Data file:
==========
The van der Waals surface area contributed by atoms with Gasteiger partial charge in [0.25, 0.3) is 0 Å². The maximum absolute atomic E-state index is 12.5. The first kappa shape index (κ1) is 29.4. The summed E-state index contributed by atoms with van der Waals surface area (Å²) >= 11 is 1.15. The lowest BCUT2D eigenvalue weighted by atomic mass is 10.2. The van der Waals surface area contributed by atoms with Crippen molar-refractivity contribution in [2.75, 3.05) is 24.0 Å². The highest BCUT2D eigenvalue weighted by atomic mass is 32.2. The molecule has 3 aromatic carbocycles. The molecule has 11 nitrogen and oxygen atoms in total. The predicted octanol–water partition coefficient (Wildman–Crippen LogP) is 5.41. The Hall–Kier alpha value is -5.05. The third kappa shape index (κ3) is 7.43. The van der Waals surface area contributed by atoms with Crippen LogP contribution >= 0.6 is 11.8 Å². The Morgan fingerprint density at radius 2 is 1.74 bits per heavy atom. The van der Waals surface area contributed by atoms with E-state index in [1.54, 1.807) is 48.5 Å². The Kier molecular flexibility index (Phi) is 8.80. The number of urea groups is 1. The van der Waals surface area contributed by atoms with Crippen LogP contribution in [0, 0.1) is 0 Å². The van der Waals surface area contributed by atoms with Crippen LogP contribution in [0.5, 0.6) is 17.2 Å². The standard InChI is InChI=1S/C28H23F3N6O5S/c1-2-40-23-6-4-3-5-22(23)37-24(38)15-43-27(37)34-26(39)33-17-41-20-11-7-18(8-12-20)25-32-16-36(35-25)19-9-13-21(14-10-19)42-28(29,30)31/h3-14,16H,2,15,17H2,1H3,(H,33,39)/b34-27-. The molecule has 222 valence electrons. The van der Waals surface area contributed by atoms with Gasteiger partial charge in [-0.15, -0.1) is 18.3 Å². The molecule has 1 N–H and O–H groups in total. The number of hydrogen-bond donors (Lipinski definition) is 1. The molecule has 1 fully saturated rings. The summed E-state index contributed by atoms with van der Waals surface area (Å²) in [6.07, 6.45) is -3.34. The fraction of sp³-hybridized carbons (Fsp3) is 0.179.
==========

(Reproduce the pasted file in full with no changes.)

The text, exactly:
The van der Waals surface area contributed by atoms with Gasteiger partial charge in [0.25, 0.3) is 0 Å². The maximum absolute atomic E-state index is 12.5. The first kappa shape index (κ1) is 29.4. The summed E-state index contributed by atoms with van der Waals surface area (Å²) >= 11 is 1.15. The lowest BCUT2D eigenvalue weighted by atomic mass is 10.2. The van der Waals surface area contributed by atoms with Crippen molar-refractivity contribution in [2.75, 3.05) is 24.0 Å². The highest BCUT2D eigenvalue weighted by atomic mass is 32.2. The molecule has 3 aromatic carbocycles. The molecule has 11 nitrogen and oxygen atoms in total. The predicted octanol–water partition coefficient (Wildman–Crippen LogP) is 5.41. The Hall–Kier alpha value is -5.05. The third kappa shape index (κ3) is 7.43. The van der Waals surface area contributed by atoms with Crippen LogP contribution >= 0.6 is 11.8 Å². The Morgan fingerprint density at radius 2 is 1.74 bits per heavy atom. The van der Waals surface area contributed by atoms with E-state index in [1.54, 1.807) is 48.5 Å². The Kier molecular flexibility index (Phi) is 8.80. The number of urea groups is 1. The van der Waals surface area contributed by atoms with Crippen LogP contribution in [0, 0.1) is 0 Å². The van der Waals surface area contributed by atoms with Crippen LogP contribution in [0.5, 0.6) is 17.2 Å². The standard InChI is InChI=1S/C28H23F3N6O5S/c1-2-40-23-6-4-3-5-22(23)37-24(38)15-43-27(37)34-26(39)33-17-41-20-11-7-18(8-12-20)25-32-16-36(35-25)19-9-13-21(14-10-19)42-28(29,30)31/h3-14,16H,2,15,17H2,1H3,(H,33,39)/b34-27-. The molecule has 222 valence electrons. The van der Waals surface area contributed by atoms with Gasteiger partial charge in [-0.15, -0.1) is 18.3 Å². The molecule has 1 N–H and O–H groups in total. The number of hydrogen-bond donors (Lipinski definition) is 1. The molecule has 1 fully saturated rings. The summed E-state index contributed by atoms with van der Waals surface area (Å²) in [6.07, 6.45) is -3.34. The fraction of sp³-hybridized carbons (Fsp3) is 0.179.